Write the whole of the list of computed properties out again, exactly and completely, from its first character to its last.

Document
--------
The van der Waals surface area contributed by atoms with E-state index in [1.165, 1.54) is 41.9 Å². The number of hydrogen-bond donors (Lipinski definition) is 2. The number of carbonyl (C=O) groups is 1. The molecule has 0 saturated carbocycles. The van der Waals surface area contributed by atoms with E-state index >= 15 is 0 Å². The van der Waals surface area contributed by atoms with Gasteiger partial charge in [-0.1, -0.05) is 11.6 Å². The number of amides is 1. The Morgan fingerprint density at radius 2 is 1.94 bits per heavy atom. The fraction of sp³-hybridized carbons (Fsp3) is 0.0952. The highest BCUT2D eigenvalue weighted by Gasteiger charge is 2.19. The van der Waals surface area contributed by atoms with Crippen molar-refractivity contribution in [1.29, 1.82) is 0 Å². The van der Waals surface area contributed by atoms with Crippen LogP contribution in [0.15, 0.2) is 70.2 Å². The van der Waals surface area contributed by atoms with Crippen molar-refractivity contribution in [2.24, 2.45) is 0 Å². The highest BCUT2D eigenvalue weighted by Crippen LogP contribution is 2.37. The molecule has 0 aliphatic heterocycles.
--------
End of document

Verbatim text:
The van der Waals surface area contributed by atoms with E-state index in [1.165, 1.54) is 41.9 Å². The number of hydrogen-bond donors (Lipinski definition) is 2. The number of carbonyl (C=O) groups is 1. The molecule has 0 saturated carbocycles. The van der Waals surface area contributed by atoms with E-state index >= 15 is 0 Å². The van der Waals surface area contributed by atoms with Gasteiger partial charge in [-0.1, -0.05) is 11.6 Å². The number of amides is 1. The Morgan fingerprint density at radius 2 is 1.94 bits per heavy atom. The fraction of sp³-hybridized carbons (Fsp3) is 0.0952. The highest BCUT2D eigenvalue weighted by Gasteiger charge is 2.19. The van der Waals surface area contributed by atoms with Crippen molar-refractivity contribution in [1.29, 1.82) is 0 Å². The van der Waals surface area contributed by atoms with Crippen LogP contribution in [0.15, 0.2) is 70.2 Å². The van der Waals surface area contributed by atoms with Crippen molar-refractivity contribution in [2.24, 2.45) is 0 Å². The highest BCUT2D eigenvalue weighted by Crippen LogP contribution is 2.37. The molecule has 0 aliphatic heterocycles.